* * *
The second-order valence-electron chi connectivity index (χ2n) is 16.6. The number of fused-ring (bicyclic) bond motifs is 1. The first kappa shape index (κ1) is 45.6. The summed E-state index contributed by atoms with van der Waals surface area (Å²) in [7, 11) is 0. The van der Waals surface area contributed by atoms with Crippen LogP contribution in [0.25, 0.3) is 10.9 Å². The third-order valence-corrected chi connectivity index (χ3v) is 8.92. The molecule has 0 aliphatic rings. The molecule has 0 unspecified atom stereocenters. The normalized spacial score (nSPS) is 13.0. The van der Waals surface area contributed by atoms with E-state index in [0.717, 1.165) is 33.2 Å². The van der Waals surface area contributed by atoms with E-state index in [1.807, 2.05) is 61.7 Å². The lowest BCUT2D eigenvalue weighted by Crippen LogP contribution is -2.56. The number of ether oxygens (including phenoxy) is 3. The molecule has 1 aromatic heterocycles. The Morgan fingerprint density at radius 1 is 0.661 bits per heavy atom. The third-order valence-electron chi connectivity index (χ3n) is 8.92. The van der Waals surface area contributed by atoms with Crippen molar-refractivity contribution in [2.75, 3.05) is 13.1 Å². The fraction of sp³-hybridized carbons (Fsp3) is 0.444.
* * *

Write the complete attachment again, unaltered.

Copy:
The second-order valence-electron chi connectivity index (χ2n) is 16.6. The number of fused-ring (bicyclic) bond motifs is 1. The first kappa shape index (κ1) is 45.6. The summed E-state index contributed by atoms with van der Waals surface area (Å²) in [7, 11) is 0. The van der Waals surface area contributed by atoms with Crippen LogP contribution in [0.25, 0.3) is 10.9 Å². The third-order valence-corrected chi connectivity index (χ3v) is 8.92. The molecule has 0 aliphatic rings. The molecule has 0 unspecified atom stereocenters. The normalized spacial score (nSPS) is 13.0. The van der Waals surface area contributed by atoms with E-state index in [0.717, 1.165) is 33.2 Å². The van der Waals surface area contributed by atoms with E-state index in [1.807, 2.05) is 61.7 Å². The lowest BCUT2D eigenvalue weighted by Crippen LogP contribution is -2.56. The number of ether oxygens (including phenoxy) is 3. The molecule has 1 aromatic heterocycles. The Morgan fingerprint density at radius 1 is 0.661 bits per heavy atom. The third-order valence-electron chi connectivity index (χ3n) is 8.92. The van der Waals surface area contributed by atoms with Crippen molar-refractivity contribution in [2.75, 3.05) is 13.1 Å². The fraction of sp³-hybridized carbons (Fsp3) is 0.444.